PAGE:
pat iamjodys May 14 2014 at 7:15 PM

No Habla Englese

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2 replies
onionson pat May 14 2014 at 7:29 PM

If only that were true.

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iamjodys pat May 14 2014 at 10:27 PM

heartless biggot that you are

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onionson iamjodys May 14 2014 at 7:23 PM

Karma, , a major part of Hinduism seems to already haunt you.

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1 reply
iamjodys onionson May 14 2014 at 10:28 PM

shut the **** up *******

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Richard May 14 2014 at 11:01 PM

ca charges a fire fee every year. this never should have happened the state is supposed to keep these fire hazards under control what the hell are they doing with this money they are extorting from us they are not using it for what it is intended for now are they

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2 replies
eedecarli Richard May 14 2014 at 11:15 PM

I pay on two parchels every year, forwhat? if you have a call they send you bill from cal fire.

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akderby Richard May 14 2014 at 11:40 PM

There are people here in CA who set fires every year, they are called Arsonist.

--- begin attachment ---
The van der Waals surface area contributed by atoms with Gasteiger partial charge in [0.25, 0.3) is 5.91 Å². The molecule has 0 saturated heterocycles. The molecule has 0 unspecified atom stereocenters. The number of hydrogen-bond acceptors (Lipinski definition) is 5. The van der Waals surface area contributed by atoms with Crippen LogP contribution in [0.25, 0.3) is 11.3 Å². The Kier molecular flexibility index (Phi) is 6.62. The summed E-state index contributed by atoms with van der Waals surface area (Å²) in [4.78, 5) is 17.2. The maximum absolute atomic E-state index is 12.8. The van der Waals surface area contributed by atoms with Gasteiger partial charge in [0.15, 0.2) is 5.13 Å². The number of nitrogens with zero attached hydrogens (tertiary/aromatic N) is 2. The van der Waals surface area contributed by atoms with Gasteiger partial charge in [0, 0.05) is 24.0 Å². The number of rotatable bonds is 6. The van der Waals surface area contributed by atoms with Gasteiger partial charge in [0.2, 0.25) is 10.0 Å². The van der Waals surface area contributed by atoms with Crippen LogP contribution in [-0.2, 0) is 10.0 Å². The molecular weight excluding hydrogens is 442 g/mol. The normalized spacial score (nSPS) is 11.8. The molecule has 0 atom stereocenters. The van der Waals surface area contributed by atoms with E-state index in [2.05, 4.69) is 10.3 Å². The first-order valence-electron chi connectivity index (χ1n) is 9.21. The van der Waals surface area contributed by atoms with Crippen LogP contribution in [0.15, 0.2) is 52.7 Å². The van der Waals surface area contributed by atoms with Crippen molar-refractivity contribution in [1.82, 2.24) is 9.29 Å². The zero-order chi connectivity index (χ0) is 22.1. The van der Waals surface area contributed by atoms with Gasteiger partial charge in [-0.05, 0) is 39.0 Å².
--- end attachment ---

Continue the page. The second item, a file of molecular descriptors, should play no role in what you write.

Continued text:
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carocarpenter May 14 2014 at 7:39 PM


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carocarpenter May 14 2014 at 7:40 PM

There have always been and always will be fires..will you global warmers shut up already...sick of you liberal idiots

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3 replies
flowymac May 14 2014 at 7:43 PM

how about golly I am so sorry about these homes and the displaced people, why make a studpid political point about it, OMG where are your hearts anyone got one

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Dr Obvious May 14 2014 at 7:50 PM

Obviously the firemen are very brave soles for trying to save peoples lives and property. Unfortunately, the people they are rescueing do not appear to be very smart as a) they knowling built their homes in fire-prone areas (always was/will be), and (per the pics) b) built the homes near combustable material (trees, etc.) in what used to be shaparel, and c) built the homes and fences of wood (instead of brick, stucco, etc.).